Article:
That improvement is evident. In six games, he's rushed for 514 yards and three touchdowns, good for 85.7 yards per game. Last year, he rushed for 585 yards all season, an average of 45 per game.

Like any smart running back, he's got his offensive line's back. Sick of hearing the criticism for how the linemen couldn't block when he saw them working hard every day, he buckled down to prove that they could.

"When I see those guys working hard every day," he said, "whether it's in the weight room or on the field, we kind of take that to heart too."

The Wildcat formation helped improve the look of the running game, which is averaging 3.7 yards per carry this season. Despite Allen and Tate's doubts, the Wildcat was real. Once they started running the plays in practice and picked up good yardage, the team started taking it seriously.

It also started a debate between Allen and Tate as to who got the glamorous position.

"I think when you're the Wildcat guy you're kind of like the quarterback," said Allen slowly, smiling. "That was the big debate."

Catching a snooze

That's Allen's hobby. He sleeps whenever he can because of how tough Notre Dame's practices are.

"Whether it's 10 minutes or 20 minutes, you can always catch me trying to get a nap," he said.

Outside of football, Allen focuses on his family. He checks in with his parents and brothers often. He said he's humble by nature: When asked about individual goals against Washington State, which is currently 114th against the run and allows 215 rushing yards per game, he demurred.

He also demurred when asked about his biggest weakness — he hemmed and hawed for a minute, then, "Can we come back to that one?"

Again, Allen is smart. He referred to Washington State as a "trap game" despite its 1-6 record. He knows that on the road — or at home, as the case may be — anything can happen.

"It really doesn't matter where we play," he said. "We could play in the street. We play at our field, their field, just going out there and being focused and understanding the importance of no matter who we play, we're playing the football game."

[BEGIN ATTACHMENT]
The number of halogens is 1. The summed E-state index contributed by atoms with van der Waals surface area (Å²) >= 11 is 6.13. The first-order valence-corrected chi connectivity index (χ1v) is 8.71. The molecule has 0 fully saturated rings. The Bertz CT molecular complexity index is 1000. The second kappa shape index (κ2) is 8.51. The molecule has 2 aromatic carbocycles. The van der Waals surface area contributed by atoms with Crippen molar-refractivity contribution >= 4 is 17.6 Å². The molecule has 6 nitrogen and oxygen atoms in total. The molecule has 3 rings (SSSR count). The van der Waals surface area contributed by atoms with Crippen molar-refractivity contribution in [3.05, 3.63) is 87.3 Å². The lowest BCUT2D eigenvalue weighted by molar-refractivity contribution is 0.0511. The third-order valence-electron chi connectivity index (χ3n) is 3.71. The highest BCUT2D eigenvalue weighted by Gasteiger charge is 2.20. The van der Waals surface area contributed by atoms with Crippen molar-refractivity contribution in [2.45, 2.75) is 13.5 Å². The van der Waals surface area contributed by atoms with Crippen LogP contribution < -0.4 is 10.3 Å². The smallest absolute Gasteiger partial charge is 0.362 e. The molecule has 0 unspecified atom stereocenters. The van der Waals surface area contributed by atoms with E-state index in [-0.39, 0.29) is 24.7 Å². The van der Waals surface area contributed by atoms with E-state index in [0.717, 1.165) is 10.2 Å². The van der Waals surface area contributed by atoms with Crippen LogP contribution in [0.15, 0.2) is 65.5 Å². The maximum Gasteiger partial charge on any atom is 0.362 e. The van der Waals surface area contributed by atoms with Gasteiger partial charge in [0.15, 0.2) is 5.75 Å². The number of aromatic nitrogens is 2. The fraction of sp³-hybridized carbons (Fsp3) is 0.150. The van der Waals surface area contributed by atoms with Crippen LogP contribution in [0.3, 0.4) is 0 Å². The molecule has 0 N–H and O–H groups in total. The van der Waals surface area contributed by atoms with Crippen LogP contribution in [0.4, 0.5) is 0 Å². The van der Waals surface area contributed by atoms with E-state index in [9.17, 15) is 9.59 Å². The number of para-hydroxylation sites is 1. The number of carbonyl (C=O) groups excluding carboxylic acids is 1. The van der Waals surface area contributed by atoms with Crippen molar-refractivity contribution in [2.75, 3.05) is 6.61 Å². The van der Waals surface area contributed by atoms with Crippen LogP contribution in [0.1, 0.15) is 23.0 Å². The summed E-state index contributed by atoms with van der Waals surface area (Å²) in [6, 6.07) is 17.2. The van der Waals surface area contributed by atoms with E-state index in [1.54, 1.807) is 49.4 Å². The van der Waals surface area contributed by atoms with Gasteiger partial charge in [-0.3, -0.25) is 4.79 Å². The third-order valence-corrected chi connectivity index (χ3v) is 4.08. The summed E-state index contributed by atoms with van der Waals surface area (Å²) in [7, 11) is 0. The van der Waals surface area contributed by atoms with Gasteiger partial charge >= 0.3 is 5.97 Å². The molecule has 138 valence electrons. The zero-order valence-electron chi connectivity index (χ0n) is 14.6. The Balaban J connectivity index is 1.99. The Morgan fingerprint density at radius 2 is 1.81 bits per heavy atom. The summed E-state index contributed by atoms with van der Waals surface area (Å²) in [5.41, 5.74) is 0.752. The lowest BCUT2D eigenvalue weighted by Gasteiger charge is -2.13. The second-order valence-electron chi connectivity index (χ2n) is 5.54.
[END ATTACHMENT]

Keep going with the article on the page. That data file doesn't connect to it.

A leg full of problems

Allen's had bad luck with injuries since high school. He broke his wrist in the first game of his freshman year and missed half the season. He missed the three games in his junior season and his entire senior season.

This year, he's struggled to stay healthy while battling ankle, knee and thigh injuries.

His ankle has bothered him all season and kept him out of the Purdue game. Against Boston College, he took a helmet to the side of the left knee that knocked him out of the game, but coach Charlie Weis said it was still his ankle, not the knee, which currently bothers him.

Allen wasn't too optimistic about his chances against Washington State this weekend.

"I'm just going with it day by day," he said. "I show up to practice every day like I normally would and see how that goes, see what they allow me to do."

He called himself day to day.

If there's a week where he might get some time off, this is it, because edge-of-the-seat victories notwithstanding, Notre Dame is expected to pile up a big lead against Washington State. Allen wouldn't be happy with that, but he has faith in his coworkers in the backfield.

"There's never a week where I'm okay with not playing but I also know that if that was the case we have great athletes to get the job done," he said.

A smart response from the smarter running back.